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Friday, March 14, 2014

3.14 Nuggets About Pie

Many years ago, my former in-laws, sweethearts though they were, trapped me in their mini-van for four hours so that I could experience the wonders of Pie Town, New Mexico. All I have to say about that four-hour road trip nearly twenty years later is this: Y'all, there was no pie. (I learned later that, in order to find pie, you have to show up in September.) In the hopes of making your Pi Day experience more pie-like, and to make up for decided lack of pie in my life, I give you 3.14 nuggets about pie:

1. I remember reading about Stargazy Pie in some book or other way back when. This delightfully macabre dish, which hails from Cornwall, England, consists of "pilchards baked in a pie with their heads poking through the crust" (Star). Now, for some reason, I always thought a pilchard was a type of bird, so I have always pictured either little bald bird heads (eek!) or still-feathered bird heads wafting bird feathers all in my pie (much worse!) Imagine my relief when I took the time to do some research and found that pilchards are, in fact, sardines:

Stargazy Pie,
with each pilchard gazing toward the stars

In my mind, this is much better than, say, mockingbird pie or bluebird pie. The unique arrangement of this pie allows the oil of the fish to drain back to the crust, making it more moist and delicious (greatbritishkitchen).

2. Have you ever heard someone refer to eating humble pie? I mean the turn of phrase, here, not the British rock band. It seems that this phrase used to mean something different than its current meaning, which is "to act submissively while admitting an error". Once upon a time, the word numbles started appearing in the English language. Numbles are all the yummy bits of meat from an animal carcass: the entrails, the heart, the liver, etc... The word gradually became umble, and then humble, where it began to pick up the "humble pie" connotation we all know.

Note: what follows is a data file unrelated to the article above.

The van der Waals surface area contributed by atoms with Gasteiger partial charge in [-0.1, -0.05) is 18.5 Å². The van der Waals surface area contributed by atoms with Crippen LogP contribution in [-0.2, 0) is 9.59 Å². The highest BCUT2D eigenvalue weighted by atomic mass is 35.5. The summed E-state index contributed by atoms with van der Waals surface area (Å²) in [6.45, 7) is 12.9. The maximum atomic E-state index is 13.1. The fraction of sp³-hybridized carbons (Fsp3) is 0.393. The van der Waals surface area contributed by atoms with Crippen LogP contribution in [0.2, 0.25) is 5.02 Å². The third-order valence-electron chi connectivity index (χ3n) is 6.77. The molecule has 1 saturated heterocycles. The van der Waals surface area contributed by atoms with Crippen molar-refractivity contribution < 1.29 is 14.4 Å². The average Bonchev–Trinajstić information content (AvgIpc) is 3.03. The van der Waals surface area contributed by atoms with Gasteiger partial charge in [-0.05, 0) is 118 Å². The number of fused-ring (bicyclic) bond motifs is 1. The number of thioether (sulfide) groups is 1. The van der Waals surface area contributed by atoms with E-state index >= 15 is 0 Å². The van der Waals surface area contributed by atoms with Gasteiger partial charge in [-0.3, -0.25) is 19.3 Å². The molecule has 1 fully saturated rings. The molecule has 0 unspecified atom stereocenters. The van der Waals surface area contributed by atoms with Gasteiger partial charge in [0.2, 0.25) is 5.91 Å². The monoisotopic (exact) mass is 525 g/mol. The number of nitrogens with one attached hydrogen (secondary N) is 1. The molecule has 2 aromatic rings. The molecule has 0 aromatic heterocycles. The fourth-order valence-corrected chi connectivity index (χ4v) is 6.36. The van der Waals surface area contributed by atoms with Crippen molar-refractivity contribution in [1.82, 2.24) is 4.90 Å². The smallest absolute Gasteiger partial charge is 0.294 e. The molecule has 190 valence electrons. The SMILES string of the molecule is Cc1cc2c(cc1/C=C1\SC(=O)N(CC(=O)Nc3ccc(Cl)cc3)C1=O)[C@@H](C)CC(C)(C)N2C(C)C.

Another kind of Humble Pie

3.  The Transcendentalist writer and poet Ralph Waldo Emerson was a huge fan of pie. According to Oliver Wendell Holmes, "Emerson's mode of living was very simple: coffee in the morning, tea in the evening... but always pie at breakfast" (Holmes 362). Once, he was preparing to eat his morning meal with some acquaintances and offered them each in turn a large wedge of pie. When each one declined, Emerson said, in complete frustration, "But, Mr. So-and-so, what is pie for?" (Holmes 269). I'm with you, Emereson. Pie for breakfast each morning does sound divine.
Ralph Waldo Emerson,
Pie Lover

.14 Not to be outdone, Jane Austen was also a pie devotee. The British author once wrote, "Good apple pies are a considerable part of our domestic happiness." (Schulz 13).

I'm quite hungry now, after all this talk of pie, and I wasn't lucky enough to have pie for breakfast. Pie for lunch sounds divine as well!

Holmes, Oliver Wendell. American Men of Letters: Ralph Waldo Emerson. Boston, MA: Houghton Mifflin Company, 1886. eBook.
Star. (2012). In Brewer's dictionary of phrase and fable. Retrieved from
Schulz, Phillip Stephen. As American as Apple Pie. New York, NY: Simon and Schuster, 1990. Print.
Soukhanov, Anne, ed. Word Mysteries and Histories: From Quiche to Humble Pie. Boston, MA: Houghton Mifflin Company, 1986. Print.

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